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Juilliard Dance

Published: April 23, 2015
Category: review

Missing  Merce's  Ambiguity  

By Rachel Straus

NEW  YORK  -­-­  The  Stephen  Petronio  Company  celebrated  its  30thanniversary  season  April  712 at  the  Joyce  Theater.  The  Newarkborn  choreographer’s  most  salient  works  draw  as  much  from club  and  fashion  culture  as  from  concert  dance,  but  as  viewed  on  April  12,  his  program  took  a backward  glance  as  well,  with  Merce  Cunningham’s  iconic  RainForest  (1968).

Petronio  recently  announced  a  fiveyear  initiative  called  Bloodlines,  whose  mission  is  to  present  a postmodern  (or  in  this  case,  a  modern)  masterwork  each  season  and  pair  it  with  a  new, complementary  piece.  Since  he  danced  for  eight  years  with  Cunningham’s  younger  dance colleague  Trisha  Brown,  it  seems  odd  that  Petronio  didn’t  choose  one  of  her  works  to  launch  the project.  Perhaps,  with  RainForest,  he  is  attempting  to  intimate  that  he  is  Cunningham’s choreographic  heir;  in  the  program  note,  he  writes  that  the  “dialogue  between  languages”  when the  Cunningham  Trust  stagers  taught  RainForest  to  his  dancers,  “resonated  in  me  profoundly.”  But more  about  that  later.

The  companion  piece  was  Petronio’s  Locomotor/Non  Locomotor,  set  to  an  original,  electronic score  by  27yearold  hiphop  artist  Clams  Casino  (Petronio’s  cousin).  Divided  into  two  explanatory sections,  Locomotor  and  Non  Locomotor,  the  latter  of  which  was  receiving  its  premiere,  is  about moving  in  space  and  then  moving  in  place.  In  the  first  section  the  dancers  become  relentless forces,  running  and  leaping  backwards  but  as  if  mechanized.  Their  repetition  and  dynamic monotony  evoke  Eadweard  Muybridge’s  serial  photographic  studies  of  horses  that  were  later transformed  in  motionpicture  projections.  Petronio  seems  to  be  saying  that  the  human  body,  in  its most  authoritative  expression,  resembles  a  machine.  It  slices,  it  throttles,  it  never  tires.

But this a very different bodily vision from Cunningham’s, for whom speed and abstraction of motion were only two of many tools he used to investigate the body. He also used meditative stillness, which is sorely missing from Petronio’s work, even in the Non Locomotor section. Narciso Rodriguez’s costumes resemble couture weight-lifting wear, as they are tight fitting, muted in color, and encase the pelvis while leaving the legs bare. Casino’s music resembles the electronic scratches and grooves one hears in the early evening hours of today’s mainstream dance clubs. Even as it builds in tempo and pulse, it remains cold, aggressive, and without emotion.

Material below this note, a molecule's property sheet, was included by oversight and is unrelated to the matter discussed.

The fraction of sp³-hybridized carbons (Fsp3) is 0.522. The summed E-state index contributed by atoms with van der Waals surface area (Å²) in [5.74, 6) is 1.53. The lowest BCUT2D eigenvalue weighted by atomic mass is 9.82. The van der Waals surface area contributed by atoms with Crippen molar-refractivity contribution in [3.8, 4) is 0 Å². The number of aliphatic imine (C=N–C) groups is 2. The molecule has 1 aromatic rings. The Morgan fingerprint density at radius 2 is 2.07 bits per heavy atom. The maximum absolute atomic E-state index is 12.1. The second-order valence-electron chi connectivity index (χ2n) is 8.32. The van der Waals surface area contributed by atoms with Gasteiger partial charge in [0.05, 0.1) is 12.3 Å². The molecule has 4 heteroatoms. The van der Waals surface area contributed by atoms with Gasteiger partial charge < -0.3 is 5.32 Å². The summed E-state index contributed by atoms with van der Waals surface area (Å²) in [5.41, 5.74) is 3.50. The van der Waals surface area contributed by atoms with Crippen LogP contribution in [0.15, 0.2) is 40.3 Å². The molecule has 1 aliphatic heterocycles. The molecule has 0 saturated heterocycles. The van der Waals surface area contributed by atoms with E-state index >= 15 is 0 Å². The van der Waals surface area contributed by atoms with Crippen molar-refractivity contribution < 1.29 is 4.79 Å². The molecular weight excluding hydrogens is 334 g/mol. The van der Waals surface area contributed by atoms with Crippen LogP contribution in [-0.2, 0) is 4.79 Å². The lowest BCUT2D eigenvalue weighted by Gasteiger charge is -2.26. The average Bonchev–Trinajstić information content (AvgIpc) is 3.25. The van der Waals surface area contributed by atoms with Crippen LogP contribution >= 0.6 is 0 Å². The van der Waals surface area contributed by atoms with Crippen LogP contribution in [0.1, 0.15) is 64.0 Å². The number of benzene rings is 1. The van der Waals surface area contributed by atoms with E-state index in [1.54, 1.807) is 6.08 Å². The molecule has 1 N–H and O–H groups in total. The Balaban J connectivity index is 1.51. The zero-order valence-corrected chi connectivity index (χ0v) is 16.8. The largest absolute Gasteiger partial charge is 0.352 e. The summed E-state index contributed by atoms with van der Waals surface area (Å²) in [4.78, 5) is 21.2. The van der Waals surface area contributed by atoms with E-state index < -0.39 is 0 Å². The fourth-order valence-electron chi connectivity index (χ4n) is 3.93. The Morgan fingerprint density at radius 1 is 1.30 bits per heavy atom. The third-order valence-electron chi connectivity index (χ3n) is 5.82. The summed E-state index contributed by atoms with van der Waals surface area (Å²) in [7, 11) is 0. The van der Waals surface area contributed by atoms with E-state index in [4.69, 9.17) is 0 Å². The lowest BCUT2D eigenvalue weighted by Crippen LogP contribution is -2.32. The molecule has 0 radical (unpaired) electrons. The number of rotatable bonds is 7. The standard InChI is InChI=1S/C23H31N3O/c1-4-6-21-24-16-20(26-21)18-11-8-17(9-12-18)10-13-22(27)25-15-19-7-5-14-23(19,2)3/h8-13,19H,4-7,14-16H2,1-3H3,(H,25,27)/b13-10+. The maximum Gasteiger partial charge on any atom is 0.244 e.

Rainforest was a welcome respite. Four decades later, it remains unforgettable, with its intermittent animal calls that thread though David Tudor’s playful electronic score (performed live), and with Andy Warhol’s wayward décor composed of helium-inflated silver pillows. Their graceful floating and meanderings, into the moving dancers and seated audience members, transformed the Joyce into a zero gravity environment.

Cunningham's RainForest

Cunningham’s RainForest

The  performance,  however,  said  more  about  Petronio’s  dance  style  than Cunningham’s.  Except for  the  wildly  expressive  and  dynamically  rich  interpretation by  Melissa  Toogood,  formerly  with  the Cunningham  Company,  the  dancers  often  approached  the  work  as  if  they  were  at  military  attention with  their  hands  clenched  by  their  sides,  something  I  never  noticed  in  the  Cunningham  Company’s performance  of  the  work.  The  playfulness  that  should  inhabit  RainForest  was  nowhere  in  sight.

Petronio’s  dancers,  all  marvelous  technicians,  appeared  dutiful,  rigorous,  and  perhaps  unaware that  Cunningham’s  dances  explore  ambiguity  as  much  as  certainty.

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